2. The philosophical or rationalistic. This consists in deriving from Scripture guidance on the metaphysical and ethical questions discussed by Greek philosophy.
    3. The literary. This consists in applying to the text of the Bible the standards of diction, style and arrangement observed by other literatures.
    4. The mystical. This consists in finding hints and allusions in the Bible on the nature of God and the soul, and similar matters dealt with by the Cabbalah.
  • One or more of these methods was used by each of the commentators included in this volume, as will be shown by a more particular account of each.
    1. RASHI5 (Rabbi Shelomoh Yitschaki, Solomon ben Isaac) was born in France in 1040, and after spending most of his life in the Rhineland died in Worms in 1105. He possessed an encyclopaedic knowledge of the Rabbinic literature and a marvellous gift of clear and terse exposition. His commentary6 on the Pentateuch is essentially homiletical in spirit, but his selections from the Midrash are made with rare judgment and are attached with great skill to the Biblical text.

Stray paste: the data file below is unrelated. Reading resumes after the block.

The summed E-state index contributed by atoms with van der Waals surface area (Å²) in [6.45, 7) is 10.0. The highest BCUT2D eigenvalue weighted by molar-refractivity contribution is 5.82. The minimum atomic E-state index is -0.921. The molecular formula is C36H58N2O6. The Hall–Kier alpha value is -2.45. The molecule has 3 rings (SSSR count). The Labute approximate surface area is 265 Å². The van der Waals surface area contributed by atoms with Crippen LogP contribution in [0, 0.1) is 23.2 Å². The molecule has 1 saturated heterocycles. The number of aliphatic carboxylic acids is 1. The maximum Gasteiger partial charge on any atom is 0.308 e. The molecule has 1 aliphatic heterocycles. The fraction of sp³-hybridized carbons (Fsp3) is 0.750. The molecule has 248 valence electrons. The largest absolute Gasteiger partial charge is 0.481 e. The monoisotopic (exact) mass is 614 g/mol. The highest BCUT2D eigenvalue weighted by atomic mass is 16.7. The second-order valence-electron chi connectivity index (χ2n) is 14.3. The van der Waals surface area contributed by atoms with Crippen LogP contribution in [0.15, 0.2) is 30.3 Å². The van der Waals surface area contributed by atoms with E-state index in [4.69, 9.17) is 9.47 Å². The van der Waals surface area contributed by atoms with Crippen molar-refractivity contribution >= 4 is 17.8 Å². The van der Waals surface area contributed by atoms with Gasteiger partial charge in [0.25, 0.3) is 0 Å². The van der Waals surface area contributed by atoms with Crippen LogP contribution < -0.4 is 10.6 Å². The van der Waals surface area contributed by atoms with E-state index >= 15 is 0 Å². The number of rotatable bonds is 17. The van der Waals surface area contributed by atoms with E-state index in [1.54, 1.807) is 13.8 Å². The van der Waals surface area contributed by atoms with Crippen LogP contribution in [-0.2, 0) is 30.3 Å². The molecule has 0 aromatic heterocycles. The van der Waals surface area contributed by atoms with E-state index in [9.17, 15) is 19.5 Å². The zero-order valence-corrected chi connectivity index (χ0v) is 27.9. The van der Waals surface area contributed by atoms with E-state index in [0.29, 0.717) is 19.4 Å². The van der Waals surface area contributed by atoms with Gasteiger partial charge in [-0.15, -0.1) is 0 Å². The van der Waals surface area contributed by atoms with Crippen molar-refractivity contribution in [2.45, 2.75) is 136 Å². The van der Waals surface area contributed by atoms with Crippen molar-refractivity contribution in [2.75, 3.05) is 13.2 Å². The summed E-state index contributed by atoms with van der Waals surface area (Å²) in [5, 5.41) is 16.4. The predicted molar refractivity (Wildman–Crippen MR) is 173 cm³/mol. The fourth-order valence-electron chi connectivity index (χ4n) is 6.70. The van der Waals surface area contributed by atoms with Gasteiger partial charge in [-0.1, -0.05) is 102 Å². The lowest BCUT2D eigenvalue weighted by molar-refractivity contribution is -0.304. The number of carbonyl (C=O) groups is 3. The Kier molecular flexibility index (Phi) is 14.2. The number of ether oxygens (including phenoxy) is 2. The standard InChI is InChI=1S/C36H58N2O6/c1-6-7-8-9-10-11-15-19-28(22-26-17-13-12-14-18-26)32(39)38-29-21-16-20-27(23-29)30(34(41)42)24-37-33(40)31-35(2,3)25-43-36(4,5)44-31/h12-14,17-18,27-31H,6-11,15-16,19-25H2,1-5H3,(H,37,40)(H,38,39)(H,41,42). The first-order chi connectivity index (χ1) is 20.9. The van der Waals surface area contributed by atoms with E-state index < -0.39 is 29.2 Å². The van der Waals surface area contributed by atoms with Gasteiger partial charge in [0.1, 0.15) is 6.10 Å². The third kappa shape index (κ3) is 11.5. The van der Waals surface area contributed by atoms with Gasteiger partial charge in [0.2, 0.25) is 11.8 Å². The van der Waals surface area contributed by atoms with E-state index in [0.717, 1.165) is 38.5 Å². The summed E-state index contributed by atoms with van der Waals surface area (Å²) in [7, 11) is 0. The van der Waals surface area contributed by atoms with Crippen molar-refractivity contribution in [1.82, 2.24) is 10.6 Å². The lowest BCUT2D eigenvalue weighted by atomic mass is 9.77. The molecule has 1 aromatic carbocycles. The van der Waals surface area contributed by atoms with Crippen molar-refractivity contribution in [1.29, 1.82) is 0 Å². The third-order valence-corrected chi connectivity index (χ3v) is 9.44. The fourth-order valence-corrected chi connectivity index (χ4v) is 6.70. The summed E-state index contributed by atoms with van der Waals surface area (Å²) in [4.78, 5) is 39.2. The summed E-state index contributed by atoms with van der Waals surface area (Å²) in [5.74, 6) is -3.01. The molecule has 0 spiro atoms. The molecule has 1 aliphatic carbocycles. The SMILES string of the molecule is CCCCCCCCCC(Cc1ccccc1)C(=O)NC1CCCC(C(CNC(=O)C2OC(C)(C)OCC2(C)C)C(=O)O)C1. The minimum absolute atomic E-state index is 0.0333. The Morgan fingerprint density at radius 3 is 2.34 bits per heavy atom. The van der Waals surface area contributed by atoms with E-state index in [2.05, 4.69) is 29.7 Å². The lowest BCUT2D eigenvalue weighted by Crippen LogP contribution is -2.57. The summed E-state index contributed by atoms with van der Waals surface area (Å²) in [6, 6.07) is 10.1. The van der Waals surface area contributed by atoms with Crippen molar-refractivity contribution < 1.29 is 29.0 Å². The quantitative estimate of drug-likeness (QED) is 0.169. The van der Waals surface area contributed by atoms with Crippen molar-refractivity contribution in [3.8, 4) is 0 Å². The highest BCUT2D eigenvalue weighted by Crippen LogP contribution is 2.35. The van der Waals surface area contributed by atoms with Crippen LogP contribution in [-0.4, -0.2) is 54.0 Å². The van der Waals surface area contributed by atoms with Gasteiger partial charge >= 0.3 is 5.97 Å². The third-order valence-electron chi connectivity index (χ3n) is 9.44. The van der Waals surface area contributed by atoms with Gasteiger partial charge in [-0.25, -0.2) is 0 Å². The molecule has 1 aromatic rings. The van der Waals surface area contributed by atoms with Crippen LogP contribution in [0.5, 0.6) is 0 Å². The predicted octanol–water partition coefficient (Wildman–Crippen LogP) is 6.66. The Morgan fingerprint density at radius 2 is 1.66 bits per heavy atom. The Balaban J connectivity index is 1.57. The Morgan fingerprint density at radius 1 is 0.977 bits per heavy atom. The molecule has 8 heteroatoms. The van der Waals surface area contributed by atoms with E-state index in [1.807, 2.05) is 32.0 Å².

2. ABRAHAM IBN EZRA7 was born in Spain in 1092, and early obtained a complete mastery both of the Hebrew and Arabic languages. The latter half of his life he spent travelling round the world, carrying the Arabic culture of Spain into other countries. His commentary is essentially literary, being concerned largely with questions of diction, grammar and exact intention of the text. He aimed at extreme brevity and is in consequence not infrequently obscure.
    3. RASHBAM8 (Rabbi Shemuel ben Meir, 1085-1174) was the grandson of Rashi, who was also his teacher. He was, like Rashi, a great Talmudic scholar. His notes on the Pentateuch laid emphasis on the peshat, and he often took an independent line in his explanations, not hesitating to differ from his illustrious grandfather.